[Again, what value do most debt settlement companies bring to the table when they can’t prove value? In an article I published here one debt settlement company told the FTC that 25% of customers bailed without settling a single debt. In my research on debt relief options, the apparent success rate of debt settlement appears to be less than 10% of all consumers enrolled.]
“The industry is designed almost as a Ponzi scheme,” said Scott Johnson, chief executive of US Debt Resolve, a debt settlement company based in Dallas, which he portrays as a rare island of integrity in a sea of shady competitors. “Consumers come into these programs and pay thousands of dollars and then nothing happens. What they constantly have to have is more consumers coming into the program to come up with the money for more marketing.”
[Why yes it is. Yea Scott for speaking out on the record. The debt settlement guys are going to hate you for that, they prefer to live behind falsehoods, misdirections and obfuscation.]
“I trusted them,” she said. “They sounded like they were going to help me out. It’s a rip-off.”
Financial Freedom’s chief executive, Corey Butcher, rejected that characterization.
“We talked to her multiple times and verified the full details,” he said, adding that his company puts every client through a verification process to validate that they understand the risks — from lawsuits to garnished wages.
Intense and brooding, Mr. Butcher speaks of a personal mission to extricate consumers from credit card debt. But roughly half his customers fail to complete the program, he complained, with most of the cancellations coming within the first six months. He pinned the low completion rate on the same lack of discipline that has fostered many American ailments, from obesity to the foreclosure crisis.
[So if Butcher is concerned about extricating people from debt then why would FFA not refund all the money because she agreed to pay you for a service that was not delivered? And if FFA knows their completion rate is so low then why do the collect fees upfront knowing most won’t actually get the service they are signing up for?]
“The vast majority of companies provided fraudulent and deceptive information,” said Gregory D. Kutz, managing director of forensic audits and special investigations at the G.A.O. in testimony before the Senate Commerce Committee during an April hearing.
At the same hearing, Senator Claire McCaskill, a Missouri Democrat, pressed Mr. Ansbach, the USOBA lobbyist, to explain why his organization refused to disclose its membership.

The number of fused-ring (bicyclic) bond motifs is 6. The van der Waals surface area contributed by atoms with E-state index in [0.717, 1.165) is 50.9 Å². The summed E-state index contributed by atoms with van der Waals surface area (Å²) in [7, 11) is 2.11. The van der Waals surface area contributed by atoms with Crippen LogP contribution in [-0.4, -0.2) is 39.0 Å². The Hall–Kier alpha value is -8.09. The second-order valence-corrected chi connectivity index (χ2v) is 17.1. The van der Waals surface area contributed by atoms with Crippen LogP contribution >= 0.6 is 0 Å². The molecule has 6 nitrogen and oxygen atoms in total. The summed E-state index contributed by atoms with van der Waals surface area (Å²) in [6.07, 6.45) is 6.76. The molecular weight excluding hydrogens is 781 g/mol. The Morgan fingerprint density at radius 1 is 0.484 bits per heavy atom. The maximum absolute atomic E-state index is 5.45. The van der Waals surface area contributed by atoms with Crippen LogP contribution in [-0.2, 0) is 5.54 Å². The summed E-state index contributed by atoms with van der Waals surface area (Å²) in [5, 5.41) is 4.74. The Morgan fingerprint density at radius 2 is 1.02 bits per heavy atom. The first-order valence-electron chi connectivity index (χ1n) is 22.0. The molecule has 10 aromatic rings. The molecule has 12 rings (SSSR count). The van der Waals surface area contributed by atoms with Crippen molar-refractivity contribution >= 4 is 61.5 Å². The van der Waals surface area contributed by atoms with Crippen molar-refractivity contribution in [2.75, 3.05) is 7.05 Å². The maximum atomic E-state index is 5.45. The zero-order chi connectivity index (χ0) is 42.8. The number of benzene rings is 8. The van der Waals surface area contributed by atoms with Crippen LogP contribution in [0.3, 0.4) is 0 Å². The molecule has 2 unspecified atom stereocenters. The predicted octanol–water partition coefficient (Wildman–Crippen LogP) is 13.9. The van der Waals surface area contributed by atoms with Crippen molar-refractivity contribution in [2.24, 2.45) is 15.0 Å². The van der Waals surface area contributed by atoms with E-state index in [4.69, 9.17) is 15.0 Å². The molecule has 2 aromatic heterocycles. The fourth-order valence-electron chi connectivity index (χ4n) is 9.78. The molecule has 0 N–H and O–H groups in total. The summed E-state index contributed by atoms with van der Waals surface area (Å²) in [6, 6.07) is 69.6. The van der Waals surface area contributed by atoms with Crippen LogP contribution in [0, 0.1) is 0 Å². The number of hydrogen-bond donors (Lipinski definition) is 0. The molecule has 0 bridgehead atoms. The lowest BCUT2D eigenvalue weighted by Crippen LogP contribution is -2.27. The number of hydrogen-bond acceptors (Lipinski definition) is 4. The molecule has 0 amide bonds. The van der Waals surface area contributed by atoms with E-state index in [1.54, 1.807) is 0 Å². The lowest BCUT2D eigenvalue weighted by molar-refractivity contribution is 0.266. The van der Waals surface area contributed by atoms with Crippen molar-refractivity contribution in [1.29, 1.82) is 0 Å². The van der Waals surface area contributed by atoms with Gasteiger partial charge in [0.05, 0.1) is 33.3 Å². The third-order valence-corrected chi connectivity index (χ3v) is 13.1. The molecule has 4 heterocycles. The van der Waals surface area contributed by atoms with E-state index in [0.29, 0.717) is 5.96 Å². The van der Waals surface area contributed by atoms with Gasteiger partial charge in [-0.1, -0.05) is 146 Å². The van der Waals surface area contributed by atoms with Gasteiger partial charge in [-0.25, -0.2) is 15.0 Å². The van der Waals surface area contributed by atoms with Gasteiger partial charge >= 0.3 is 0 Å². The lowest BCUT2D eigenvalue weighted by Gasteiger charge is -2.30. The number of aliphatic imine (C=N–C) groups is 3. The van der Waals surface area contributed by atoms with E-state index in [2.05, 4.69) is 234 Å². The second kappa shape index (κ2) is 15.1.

“The leadership in our trade group candidly was concerned that publishing a list of members ended up being a subpoena list,” Mr. Ansbach said.
“Probably a genuine concern,” Senator McCaskill replied.
“The current debt settlement business model is going to die,” declared Jeffrey S. Tenenbaum, a lawyer in the Washington firm Venable, addressing a packed ballroom. “The only question is who the executioner is going to be.”
[I’d bet money on that.]
Cody Krebs, a senior account executive from Southern California, manned a booth for LowerMyBills.com, whose Internet ads link customers to debt settlement companies. Like many who have entered the industry, he previously sold subprime mortgages. When that business collapsed, he found refuge selling new products to the same set of customers — people with poor credit.
“It’s been tremendous,” he said. “Business has tripled in the last year and a half.”
The threat of regulations makes securing new customers imperative now, before new rules can take effect, said Matthew G. Hearn, whose firm, Mstars of Minneapolis, trains debt settlement sales staffs. “Do what you have to do to get the deals on the board,” he said, pacing excitedly in front of a podium.
[I think this industry is incapable of handling itself properly when the glory is in selling deals and not providing value for money to consumers.]
And if some debt settlement companies have gained an unsavory reputation, he added, make that a marketing opportunity.
“We aren’t like them,” Mr. Hearn said. “You need to constantly pitch that. ‘We aren’t bad actors. It’s the ones out there that are.’ ”
[See what I mean?]